[marginalia: The copie of customes her majestie is deceived of / Agaynst Master Dowtes the customer of Bristoll]
To the right honorable lordes of her majesties most honorable privie counsell and the righte honorable Sir Roberte Cecill secretary to the Quenes most excellent majestie
Your honnors poore petitioner Thomas Watkyns being nowe laide in prison for the space of this halfe yeere and more and there yet remayneth by the cruelest customer her highnes hath by reason I have taken her highnes parte in revealinge of great abuses offered to her majesties highenes by the saide customer [illegible] in his sinister dealinge in his office of customershipp in Bristoll as here after ensueth in this booke craveing but justice at your honnours handes againste the saide customer
Report by Lesley Scott-Stapleton
Master Dowtes turns out to be John Dowles (or Dowlie) who in 1593 obtained, with the support of the mayor and aldermen of Bristol, Robert Cecil’s permission (as Secretary of State) to take over the position of Customer Inward from his near relative,[i] William Hulbert (or Hubberte).[ii] The position of ‘Customer’ was a form of ‘tax farming’, where individuals, in exchange for paying a regular sum to the government, held rights to extract certain customs dues, taxes, fees, etc. Here Dowles was authorised to collect import duties on goods coming into the port of Bristol, which even done lawfully should have been quite lucrative for such a major port.
Disputes between merchants and with the Customers were probably not that unusual. William Hulbert is mentioned in a case where a quantity of raw indigo was seized and believed sold in lieu of a disputed customs charge.[iii] Thomas Watkyns, who became a clerk to John Dowles seems to have been apprenticed as a draper for eight years from 1576; in the Bristol Apprentice Rolls, he is listed as being a master to apprentices from 1586. In his petitions, Watkins states that he owned a shop in which he is assumed to have traded as a draper until May 1594 when he became a clerk for Dowles.[iv]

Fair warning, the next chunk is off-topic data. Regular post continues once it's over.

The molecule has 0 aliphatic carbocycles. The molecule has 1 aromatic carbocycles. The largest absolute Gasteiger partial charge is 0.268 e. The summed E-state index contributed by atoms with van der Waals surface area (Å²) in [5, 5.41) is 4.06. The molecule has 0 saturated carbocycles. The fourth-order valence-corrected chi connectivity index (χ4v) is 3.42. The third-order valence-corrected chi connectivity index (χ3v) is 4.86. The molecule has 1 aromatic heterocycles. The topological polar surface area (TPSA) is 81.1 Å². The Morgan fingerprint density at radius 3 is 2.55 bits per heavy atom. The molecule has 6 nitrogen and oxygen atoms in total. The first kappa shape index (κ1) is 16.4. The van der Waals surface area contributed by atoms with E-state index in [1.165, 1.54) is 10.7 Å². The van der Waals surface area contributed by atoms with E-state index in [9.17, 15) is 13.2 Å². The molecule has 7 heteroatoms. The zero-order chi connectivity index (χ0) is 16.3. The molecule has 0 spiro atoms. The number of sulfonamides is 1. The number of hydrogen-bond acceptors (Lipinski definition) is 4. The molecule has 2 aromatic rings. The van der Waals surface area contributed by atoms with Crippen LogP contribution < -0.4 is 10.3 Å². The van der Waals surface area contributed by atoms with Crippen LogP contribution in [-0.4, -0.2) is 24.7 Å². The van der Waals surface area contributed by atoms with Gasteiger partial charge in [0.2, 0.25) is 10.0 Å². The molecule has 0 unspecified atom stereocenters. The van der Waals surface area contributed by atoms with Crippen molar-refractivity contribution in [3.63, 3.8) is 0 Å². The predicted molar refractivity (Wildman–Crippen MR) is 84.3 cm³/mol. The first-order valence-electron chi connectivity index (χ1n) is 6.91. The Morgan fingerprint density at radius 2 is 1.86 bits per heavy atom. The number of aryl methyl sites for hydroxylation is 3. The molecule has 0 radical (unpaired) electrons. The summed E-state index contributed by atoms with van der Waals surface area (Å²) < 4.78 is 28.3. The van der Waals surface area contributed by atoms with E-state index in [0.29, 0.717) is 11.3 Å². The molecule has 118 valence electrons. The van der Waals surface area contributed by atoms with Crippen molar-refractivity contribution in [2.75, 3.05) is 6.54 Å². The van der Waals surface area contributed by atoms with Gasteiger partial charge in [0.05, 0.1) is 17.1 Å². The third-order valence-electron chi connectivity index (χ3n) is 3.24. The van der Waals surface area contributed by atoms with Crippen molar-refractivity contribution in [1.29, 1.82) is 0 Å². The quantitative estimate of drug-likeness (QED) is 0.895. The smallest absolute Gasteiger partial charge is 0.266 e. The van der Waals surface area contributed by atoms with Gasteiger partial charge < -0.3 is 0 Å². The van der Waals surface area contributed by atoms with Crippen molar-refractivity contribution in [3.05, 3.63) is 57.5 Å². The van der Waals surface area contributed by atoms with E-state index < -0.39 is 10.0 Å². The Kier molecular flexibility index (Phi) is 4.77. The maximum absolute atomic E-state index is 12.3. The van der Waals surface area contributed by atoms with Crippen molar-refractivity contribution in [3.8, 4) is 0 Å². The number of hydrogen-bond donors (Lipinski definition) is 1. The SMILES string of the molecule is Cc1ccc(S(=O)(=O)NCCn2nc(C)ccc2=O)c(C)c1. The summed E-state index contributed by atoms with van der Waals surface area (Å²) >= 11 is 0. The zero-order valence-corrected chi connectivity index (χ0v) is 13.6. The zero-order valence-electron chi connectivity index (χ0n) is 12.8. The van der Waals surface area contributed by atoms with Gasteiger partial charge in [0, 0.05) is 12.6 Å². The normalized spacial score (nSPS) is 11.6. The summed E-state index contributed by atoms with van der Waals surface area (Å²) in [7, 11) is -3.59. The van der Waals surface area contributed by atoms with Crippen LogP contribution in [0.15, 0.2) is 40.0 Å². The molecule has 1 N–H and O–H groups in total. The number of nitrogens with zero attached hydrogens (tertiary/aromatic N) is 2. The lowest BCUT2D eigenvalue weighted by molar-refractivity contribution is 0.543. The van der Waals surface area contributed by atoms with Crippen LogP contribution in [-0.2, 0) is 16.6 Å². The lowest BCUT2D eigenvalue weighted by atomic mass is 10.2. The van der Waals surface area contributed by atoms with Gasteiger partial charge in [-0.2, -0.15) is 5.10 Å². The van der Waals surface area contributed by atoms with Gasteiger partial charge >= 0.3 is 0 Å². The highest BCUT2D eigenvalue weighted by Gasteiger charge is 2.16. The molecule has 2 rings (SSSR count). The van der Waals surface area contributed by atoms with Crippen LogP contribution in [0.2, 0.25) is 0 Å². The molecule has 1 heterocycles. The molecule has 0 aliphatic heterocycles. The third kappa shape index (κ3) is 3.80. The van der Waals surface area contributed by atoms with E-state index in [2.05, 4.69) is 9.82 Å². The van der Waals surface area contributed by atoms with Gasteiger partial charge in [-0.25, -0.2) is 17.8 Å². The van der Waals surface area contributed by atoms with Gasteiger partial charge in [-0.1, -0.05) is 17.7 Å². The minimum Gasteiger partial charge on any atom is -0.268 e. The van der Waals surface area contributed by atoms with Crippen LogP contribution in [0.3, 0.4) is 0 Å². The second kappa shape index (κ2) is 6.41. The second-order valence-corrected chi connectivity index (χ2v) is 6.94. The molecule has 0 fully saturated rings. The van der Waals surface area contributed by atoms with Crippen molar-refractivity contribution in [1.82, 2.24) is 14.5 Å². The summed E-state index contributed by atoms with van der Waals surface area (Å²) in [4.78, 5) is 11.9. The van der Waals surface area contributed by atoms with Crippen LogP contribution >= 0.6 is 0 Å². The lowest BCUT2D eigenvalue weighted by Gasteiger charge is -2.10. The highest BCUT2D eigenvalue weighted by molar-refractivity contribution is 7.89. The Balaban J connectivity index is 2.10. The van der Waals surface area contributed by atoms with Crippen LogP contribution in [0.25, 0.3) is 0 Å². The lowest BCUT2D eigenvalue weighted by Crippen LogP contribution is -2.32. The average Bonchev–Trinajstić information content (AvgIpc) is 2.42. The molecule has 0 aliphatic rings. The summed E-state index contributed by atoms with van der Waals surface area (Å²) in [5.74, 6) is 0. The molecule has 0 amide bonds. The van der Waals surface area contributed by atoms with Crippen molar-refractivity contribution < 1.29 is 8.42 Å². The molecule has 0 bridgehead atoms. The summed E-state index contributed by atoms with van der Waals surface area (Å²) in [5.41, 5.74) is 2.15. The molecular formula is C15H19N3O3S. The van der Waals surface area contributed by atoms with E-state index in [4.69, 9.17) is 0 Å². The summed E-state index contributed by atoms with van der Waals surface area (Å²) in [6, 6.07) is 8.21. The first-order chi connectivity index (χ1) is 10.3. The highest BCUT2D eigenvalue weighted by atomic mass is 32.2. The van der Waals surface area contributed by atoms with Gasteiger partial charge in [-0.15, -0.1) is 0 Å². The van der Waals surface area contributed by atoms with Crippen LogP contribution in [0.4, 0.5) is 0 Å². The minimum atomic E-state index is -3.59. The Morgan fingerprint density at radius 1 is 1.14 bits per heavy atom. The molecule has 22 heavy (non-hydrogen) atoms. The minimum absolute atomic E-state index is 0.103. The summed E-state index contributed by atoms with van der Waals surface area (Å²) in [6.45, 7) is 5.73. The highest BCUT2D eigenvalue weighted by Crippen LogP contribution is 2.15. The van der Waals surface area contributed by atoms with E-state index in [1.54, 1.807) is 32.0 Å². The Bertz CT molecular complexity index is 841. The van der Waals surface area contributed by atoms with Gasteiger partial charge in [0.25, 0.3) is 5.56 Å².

In the first of his petitions in 1598,[v] Watkyns recounts events of the preceding year, starting with his suspicions of Dowles’ refusal to verify his accounts. When Thomas Sackville, 1st Earl of Dorset required a copy of the accounts made out from Watkyns’ books, Dowles seized them by threats and then manipulated circumstances to have Watkyns arrested and imprisoned for debt. Lord Buckhurst’s interest assumedly having been satisfied, Watkyns must have been released from the debt, however he continues in his position, either because Dowles has a hold upon him, or because he has no means to return to his former trade.
The abuses and fraud on Dowles’ part clearly continue, and in 1600, probably using the same mechanism of debt, Watkyns is again imprisoned. In a new petition,[vi] he sets out a series of examples of the Revenue being defrauded, plus accusations of outright evasion.
No more is heard until 1604, when a stern warning letter is sent to John Whitson, the mayor (and sometime MP) of Bristol,[vii] that Dowles must be investigated. The mayor is spared on account of ‘the present sickness and mortality’ in the city from being issued a warrant necessitating his attendance in parliament.[viii] No further information about Thomas Watkyns has come to light, but Dowles is recorded as still being Customer Inward in 1637.[ix]
[i] ‘The Hulbert One-Name Study’, https://hulbert.one-name.net/intro/discussions/speculations-and-mysteries/william-hulbert-customer-of-bristol-who-was-he/
[ii] ‘Queen Elizabeth – Volume 245: May 1593’, in Calendar of State Papers Domestic: Elizabeth, 1591-94, ed. Mary Anne Everett Green (London, 1867), pp. 346-352. British History Online, http://www.british-history.ac.uk/cal-state-papers/domestic/edw-eliz/1591-4/pp346-352 .
[iii] Jean Vanes (ed), Documents Illustrating the Overseas Trade of Bristol in the Sixteenth Century (1979), p.52, https://www.bristol.ac.uk/Depts/History/bristolrecordsociety/publications/brs31.pdf.
[iv] Oliver Dunn, The Petitions of Thomas Watkyns against Customer John Dowle 1598 – 1600, p.3, http://www.bristol.ac.uk/Depts/History/Maritime/Sources/2006dunn. pdf.
[v] ‘Queen Elizabeth – Volume 267: May 1598’, in Calendar of State Papers Domestic: Elizabeth, 1598-1601, ed. Mary Anne Everett Green (London, 1869), pp. 45-59. British History Online http://www.british-history.ac.uk/cal-state-papers/domestic/edw-eliz/1598-1601/pp45-59.
[vii] John Whitson, also sometime MP for Bristol, ‘List of Mayors and Lord Mayors of Bristol’, https://www.bristol.gov.uk/documents/20182/138093/Bristol+Mayors+from+1216.pdf/1f34b6f6-efa2-452b-bea6-8d2f2bc301c0
[viii] ‘House of Commons Journal Volume 1: 26 April 1604’, in Journal of the House of Commons: Volume 1, 1547-1629 (London, 1802), pp. 185-187. British History Online http://www.british-history.ac.uk/commons-jrnl/vol1/pp185-187.
[ix] Joe Beveridge, Assess the Political Stance of Bristol Merchants during the Constitutional Struggles of the late 1620s (2011), p. 27, http://www.bristol.ac.uk/history/media/docs/ug-dissertations/2011beveridge.pdf.
This report is part of a series on ‘Petitioners in the reigns of Elizabeth I and James I, 1600-1625’, created through a U3A Shared Learning Project on ‘Investigating the Lives of Seventeenth-Century Petitioners’.